Wow, you mean the number of women hires is already increasing, even without a government program? So why create one?
...Keio University Professor Fumiko Yonezawa, who became the first female president of the Physical Society of Japan in 1996, said: "A quota for minorities is sometimes necessary. Few people in research organizations will publicly oppose it, so the policy will be effective."
Great. As if female and foreign researchers don't already face enough challenges succeeding in a Japanese male-dominated environment, now they'll have the stigma of being mandatory diversity hires.

I'm all for Japan becoming more diverse and tolerant. But affirmative-action quotas are one piece of Western culture it would do well not to borrow.

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You just know how the left will spin this one

It must be getting chilly down in Hell, because the New York Times (motto: "All The News That Fits Our Agenda") is reporting on American successes in Iraq:

WASHINGTON, April 10 - Two years after the fall of Saddam Hussein, the American-led military campaign in Iraq is making enough progress in fighting insurgents and training Iraqi security forces to allow the Pentagon to plan for significant troop reductions by early next year, senior commanders and Pentagon officials say.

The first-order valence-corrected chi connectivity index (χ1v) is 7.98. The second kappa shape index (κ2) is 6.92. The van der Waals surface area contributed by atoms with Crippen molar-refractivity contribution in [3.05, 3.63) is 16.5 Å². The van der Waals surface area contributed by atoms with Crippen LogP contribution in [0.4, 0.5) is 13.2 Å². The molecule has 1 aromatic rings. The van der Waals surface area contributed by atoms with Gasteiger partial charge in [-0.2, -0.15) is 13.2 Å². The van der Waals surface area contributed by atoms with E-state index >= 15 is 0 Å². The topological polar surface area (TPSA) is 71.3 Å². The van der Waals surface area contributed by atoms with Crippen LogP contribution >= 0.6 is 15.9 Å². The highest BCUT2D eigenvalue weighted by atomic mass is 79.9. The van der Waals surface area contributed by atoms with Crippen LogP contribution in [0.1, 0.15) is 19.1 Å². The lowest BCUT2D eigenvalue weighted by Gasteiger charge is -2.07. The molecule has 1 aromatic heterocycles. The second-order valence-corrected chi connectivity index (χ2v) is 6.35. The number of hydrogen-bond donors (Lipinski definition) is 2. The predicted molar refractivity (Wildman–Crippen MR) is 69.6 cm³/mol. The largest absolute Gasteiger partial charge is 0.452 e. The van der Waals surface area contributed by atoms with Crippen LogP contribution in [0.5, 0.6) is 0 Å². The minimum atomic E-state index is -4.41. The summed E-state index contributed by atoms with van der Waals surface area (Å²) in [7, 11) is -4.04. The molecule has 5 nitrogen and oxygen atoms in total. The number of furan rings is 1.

Senior American officers are wary of declaring success too soon against an insurgency they say still has perhaps 12,000 to 20,000 hard-core fighters, plentiful financing and the ability to change tactics quickly to carry out deadly attacks. But there is a consensus emerging among these top officers and other senior defense officials about several positive developing trends, although each carries a cautionary note.
You don't have to be Nostradamus to see this one coming: Lefty blogs far and wide will be claiming this shows the U.S. is giving up, pulling out too early, letting others clean up the mess we made, abandoning ordinary Iraqis to the insurgents, and so forth.

Of course, when the talk was of increased troop levels, they complained about getting in over our heads, needing to reinstate the draft, overextending our armed forces, and a situation that was spiraling out of control.

There's just no pleasing some people.

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The hanami spirit

We've just about come to the end of hanami (cherry blossom viewing) season here in Tokyo. It's traditional to go out to a major park on the weekend and sit under the pink- and white-blossomed cherry trees with your friends while enjoying a picnic lunch. Drinking yourself silly is optional but encouraged.